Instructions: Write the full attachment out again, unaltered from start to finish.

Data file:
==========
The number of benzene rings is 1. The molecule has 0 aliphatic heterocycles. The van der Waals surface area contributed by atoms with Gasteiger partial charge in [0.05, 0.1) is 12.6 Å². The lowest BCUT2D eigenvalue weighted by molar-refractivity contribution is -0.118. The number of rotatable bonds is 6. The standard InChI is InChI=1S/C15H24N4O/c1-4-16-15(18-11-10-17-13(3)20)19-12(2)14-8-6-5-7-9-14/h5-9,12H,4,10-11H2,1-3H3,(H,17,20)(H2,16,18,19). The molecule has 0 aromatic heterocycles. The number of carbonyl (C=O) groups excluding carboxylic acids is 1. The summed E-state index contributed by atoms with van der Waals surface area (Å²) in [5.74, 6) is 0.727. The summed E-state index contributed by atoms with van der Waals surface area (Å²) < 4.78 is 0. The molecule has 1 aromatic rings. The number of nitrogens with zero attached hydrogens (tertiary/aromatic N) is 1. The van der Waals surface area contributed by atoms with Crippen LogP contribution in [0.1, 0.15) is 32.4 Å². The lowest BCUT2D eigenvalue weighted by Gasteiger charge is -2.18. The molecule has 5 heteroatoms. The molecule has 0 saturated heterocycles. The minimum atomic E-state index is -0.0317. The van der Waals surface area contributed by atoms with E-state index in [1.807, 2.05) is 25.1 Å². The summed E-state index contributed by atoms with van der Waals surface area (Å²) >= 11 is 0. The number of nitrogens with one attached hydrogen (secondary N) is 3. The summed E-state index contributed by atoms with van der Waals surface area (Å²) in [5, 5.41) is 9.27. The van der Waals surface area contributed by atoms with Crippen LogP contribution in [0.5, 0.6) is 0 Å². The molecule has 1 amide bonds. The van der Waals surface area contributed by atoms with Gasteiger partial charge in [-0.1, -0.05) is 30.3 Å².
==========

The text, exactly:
The number of benzene rings is 1. The molecule has 0 aliphatic heterocycles. The van der Waals surface area contributed by atoms with Gasteiger partial charge in [0.05, 0.1) is 12.6 Å². The lowest BCUT2D eigenvalue weighted by molar-refractivity contribution is -0.118. The number of rotatable bonds is 6. The standard InChI is InChI=1S/C15H24N4O/c1-4-16-15(18-11-10-17-13(3)20)19-12(2)14-8-6-5-7-9-14/h5-9,12H,4,10-11H2,1-3H3,(H,17,20)(H2,16,18,19). The molecule has 0 aromatic heterocycles. The number of carbonyl (C=O) groups excluding carboxylic acids is 1. The summed E-state index contributed by atoms with van der Waals surface area (Å²) in [5.74, 6) is 0.727. The summed E-state index contributed by atoms with van der Waals surface area (Å²) < 4.78 is 0. The molecule has 1 aromatic rings. The number of nitrogens with zero attached hydrogens (tertiary/aromatic N) is 1. The van der Waals surface area contributed by atoms with Crippen LogP contribution in [0.1, 0.15) is 32.4 Å². The lowest BCUT2D eigenvalue weighted by Gasteiger charge is -2.18. The molecule has 5 heteroatoms. The molecule has 0 saturated heterocycles. The minimum atomic E-state index is -0.0317. The van der Waals surface area contributed by atoms with E-state index in [1.807, 2.05) is 25.1 Å². The summed E-state index contributed by atoms with van der Waals surface area (Å²) >= 11 is 0. The number of nitrogens with one attached hydrogen (secondary N) is 3. The summed E-state index contributed by atoms with van der Waals surface area (Å²) in [5, 5.41) is 9.27. The van der Waals surface area contributed by atoms with Crippen LogP contribution in [0.5, 0.6) is 0 Å². The molecule has 1 amide bonds. The van der Waals surface area contributed by atoms with Gasteiger partial charge in [-0.1, -0.05) is 30.3 Å².